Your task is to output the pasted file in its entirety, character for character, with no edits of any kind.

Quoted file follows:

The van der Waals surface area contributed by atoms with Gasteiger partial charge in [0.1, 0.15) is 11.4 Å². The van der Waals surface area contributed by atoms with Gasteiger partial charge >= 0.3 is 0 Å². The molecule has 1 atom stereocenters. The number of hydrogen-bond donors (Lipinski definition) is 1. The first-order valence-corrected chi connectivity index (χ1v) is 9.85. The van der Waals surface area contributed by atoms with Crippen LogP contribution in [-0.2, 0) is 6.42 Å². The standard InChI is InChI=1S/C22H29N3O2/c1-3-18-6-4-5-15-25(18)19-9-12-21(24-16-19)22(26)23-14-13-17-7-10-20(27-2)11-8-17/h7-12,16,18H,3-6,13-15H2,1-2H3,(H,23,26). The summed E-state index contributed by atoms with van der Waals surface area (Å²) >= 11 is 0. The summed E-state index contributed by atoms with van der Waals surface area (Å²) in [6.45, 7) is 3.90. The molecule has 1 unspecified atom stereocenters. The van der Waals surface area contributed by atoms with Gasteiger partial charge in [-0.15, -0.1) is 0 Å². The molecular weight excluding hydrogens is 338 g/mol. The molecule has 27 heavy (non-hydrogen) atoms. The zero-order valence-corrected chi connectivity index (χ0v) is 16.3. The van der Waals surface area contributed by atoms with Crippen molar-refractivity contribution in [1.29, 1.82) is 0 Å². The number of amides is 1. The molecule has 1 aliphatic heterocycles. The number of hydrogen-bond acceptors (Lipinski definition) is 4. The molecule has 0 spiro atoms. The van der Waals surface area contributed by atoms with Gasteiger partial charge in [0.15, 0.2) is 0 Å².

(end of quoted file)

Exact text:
The van der Waals surface area contributed by atoms with Gasteiger partial charge in [0.1, 0.15) is 11.4 Å². The van der Waals surface area contributed by atoms with Gasteiger partial charge >= 0.3 is 0 Å². The molecule has 1 atom stereocenters. The number of hydrogen-bond donors (Lipinski definition) is 1. The first-order valence-corrected chi connectivity index (χ1v) is 9.85. The van der Waals surface area contributed by atoms with Crippen LogP contribution in [-0.2, 0) is 6.42 Å². The standard InChI is InChI=1S/C22H29N3O2/c1-3-18-6-4-5-15-25(18)19-9-12-21(24-16-19)22(26)23-14-13-17-7-10-20(27-2)11-8-17/h7-12,16,18H,3-6,13-15H2,1-2H3,(H,23,26). The summed E-state index contributed by atoms with van der Waals surface area (Å²) >= 11 is 0. The summed E-state index contributed by atoms with van der Waals surface area (Å²) in [6.45, 7) is 3.90. The molecule has 1 unspecified atom stereocenters. The van der Waals surface area contributed by atoms with Gasteiger partial charge in [-0.15, -0.1) is 0 Å². The molecular weight excluding hydrogens is 338 g/mol. The molecule has 27 heavy (non-hydrogen) atoms. The zero-order valence-corrected chi connectivity index (χ0v) is 16.3. The van der Waals surface area contributed by atoms with Crippen molar-refractivity contribution in [1.29, 1.82) is 0 Å². The number of amides is 1. The molecule has 1 aliphatic heterocycles. The number of hydrogen-bond acceptors (Lipinski definition) is 4. The molecule has 0 spiro atoms. The van der Waals surface area contributed by atoms with Gasteiger partial charge in [0.15, 0.2) is 0 Å².